Chord Tones, Scales and Chromatic Notes For Bass

When bass players take lessons or watch lessons online they tend to be force fed a diet of Chord Tones, Chord Tones, Chord Tones! But you might be wondering why we need to concentrate on these notes first and foremost. You might also be wondering where all the other notes come into the equation.

In this lesson I’m going to try to give you an insight into how this stuff all works together. Chord Tones, Scale notes and Chromatic notes are all equally valid notes. It’s just a matter of understanding how to employ them.

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2016-11-19T08:45:58+00:00

11 Comments

  1. Paul March 27, 2015 at 8:43 pm - Reply

    Thanks brilliant. Chord. Tones.

  2. Gilbert D'Ugo March 28, 2015 at 11:36 am - Reply

    As usual your bass guitar lessons are excellent & I look forward to your email lessons. I can’t help noticing on your
    green bass guitar there is something between the neck pickup and the bridge pickup. Is it a piece of foam or rubber to
    eliminate unnecessary ringing noices? Your comments please.

    • MarkJSmith April 11, 2015 at 1:56 pm - Reply

      Thanks Gilbert. That’s a ramp. They’re usually wood but mine’s foam at the moment because I’m experimenting with the size and shape. They help with developing 4 finger picking technique and picking speed because you don’t dig in as much. The ramp stop the finger going down any further. Try playing over your pickup and then over no pickup and see how different it feels. That’s what the ramp is for. It gives a consistent feel in the plucking.

  3. Martin March 28, 2015 at 12:53 pm - Reply

    Excellent Mark. So well explained. I always learn something new from your videos.

  4. Bjorn March 28, 2015 at 12:59 pm - Reply

    Great lesson. Something really clicked for me: Why chromatic notes sound better when moving into a chord tone than when moving into a scale tone that is not a chord tone.

  5. Ray Rhodes March 28, 2015 at 6:18 pm - Reply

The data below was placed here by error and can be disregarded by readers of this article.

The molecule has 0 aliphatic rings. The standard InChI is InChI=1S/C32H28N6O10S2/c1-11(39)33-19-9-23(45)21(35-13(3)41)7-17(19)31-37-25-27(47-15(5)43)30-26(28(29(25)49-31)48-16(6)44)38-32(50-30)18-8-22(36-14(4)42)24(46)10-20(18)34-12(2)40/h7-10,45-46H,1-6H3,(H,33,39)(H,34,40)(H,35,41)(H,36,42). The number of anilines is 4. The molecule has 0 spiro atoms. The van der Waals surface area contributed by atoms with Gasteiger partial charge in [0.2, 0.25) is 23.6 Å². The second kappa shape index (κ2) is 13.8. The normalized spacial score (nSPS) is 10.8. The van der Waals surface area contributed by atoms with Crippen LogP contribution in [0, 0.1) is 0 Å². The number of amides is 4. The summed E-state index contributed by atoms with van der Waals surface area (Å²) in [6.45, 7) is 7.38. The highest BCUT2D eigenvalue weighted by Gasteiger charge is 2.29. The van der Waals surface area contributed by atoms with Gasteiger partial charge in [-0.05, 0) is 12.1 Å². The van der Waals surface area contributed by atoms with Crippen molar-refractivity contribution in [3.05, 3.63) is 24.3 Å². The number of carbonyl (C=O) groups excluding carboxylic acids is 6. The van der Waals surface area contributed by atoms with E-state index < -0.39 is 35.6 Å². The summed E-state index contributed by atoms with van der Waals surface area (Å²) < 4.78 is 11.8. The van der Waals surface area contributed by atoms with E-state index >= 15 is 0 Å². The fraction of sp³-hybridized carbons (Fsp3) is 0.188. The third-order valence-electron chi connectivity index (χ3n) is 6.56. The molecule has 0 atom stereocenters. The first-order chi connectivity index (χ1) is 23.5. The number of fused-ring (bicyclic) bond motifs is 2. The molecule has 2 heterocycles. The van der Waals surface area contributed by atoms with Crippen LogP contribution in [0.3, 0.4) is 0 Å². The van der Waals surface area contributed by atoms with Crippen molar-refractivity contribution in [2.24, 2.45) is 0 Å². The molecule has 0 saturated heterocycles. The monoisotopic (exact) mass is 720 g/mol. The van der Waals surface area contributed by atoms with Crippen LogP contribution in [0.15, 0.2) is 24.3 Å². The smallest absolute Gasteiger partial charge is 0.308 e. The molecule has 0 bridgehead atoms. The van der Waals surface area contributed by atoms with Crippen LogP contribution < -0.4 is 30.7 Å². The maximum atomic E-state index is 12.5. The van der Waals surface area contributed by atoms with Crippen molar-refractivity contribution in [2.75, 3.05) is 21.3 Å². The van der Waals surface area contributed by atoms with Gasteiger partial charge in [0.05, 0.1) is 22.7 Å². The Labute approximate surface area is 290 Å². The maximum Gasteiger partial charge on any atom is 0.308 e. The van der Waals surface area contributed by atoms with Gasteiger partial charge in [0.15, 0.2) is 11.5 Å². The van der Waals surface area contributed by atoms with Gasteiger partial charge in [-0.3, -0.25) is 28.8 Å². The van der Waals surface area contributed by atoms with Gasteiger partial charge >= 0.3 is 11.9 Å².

Great lesson Mark – really helped my understanding (really my non understanding)

  6. Darryl March 28, 2015 at 7:02 pm - Reply

    Great lesson. Great teacher. You’ve cleared up many questions I’ve had over the years. Keep up the good work!

  7. michael_squire March 29, 2015 at 1:50 pm - Reply

    “… people write books about scales …” I got the joke 😉

  8. Len April 8, 2015 at 10:52 am - Reply

    Excellent Mark!

  9. Susie Jones April 15, 2015 at 6:34 pm - Reply

    Another excellent lesson! I really appreciate your style… you boil things down to the nuts and bolts! and sometimes I laugh out loud at how simple the theory really is… but then how relevant. Thanku

  10. By The Way October 17, 2015 at 5:26 am - Reply

    This hits me very good. Playing the bass the right way. You are truly teacher or mentor for me.

    This makes playing (the/my bass) more interesting. THANK YOU! So I guess first knowing the music theory, second major scale (then all the rest of the scales and how there were built, like knowing the modes), third is know the arpeggio of a certain scale or mode (to find out the chord tones), fourth know the melodic devices on how to go around hitting the chord tones (passing-up/down, neighbor/auxillary-moving back, chromatic, turn, ).

    What am thinking right now is how to make chords out of chord tones (which I notice in your early introduction)? Though not sure if this is the right sentence to ask about it. Or what are the chords that I can make using the major c (using the chord tones right?) for example.
    If so (just in case), can I use those as chords and even the melodic devices as chords as well?

    Mark, truly you make my journey of playing the bass (I guess music in general as well) very enlightening and very eye opening. MORE POWER TO YOU AND TO YOUR FAMILY.

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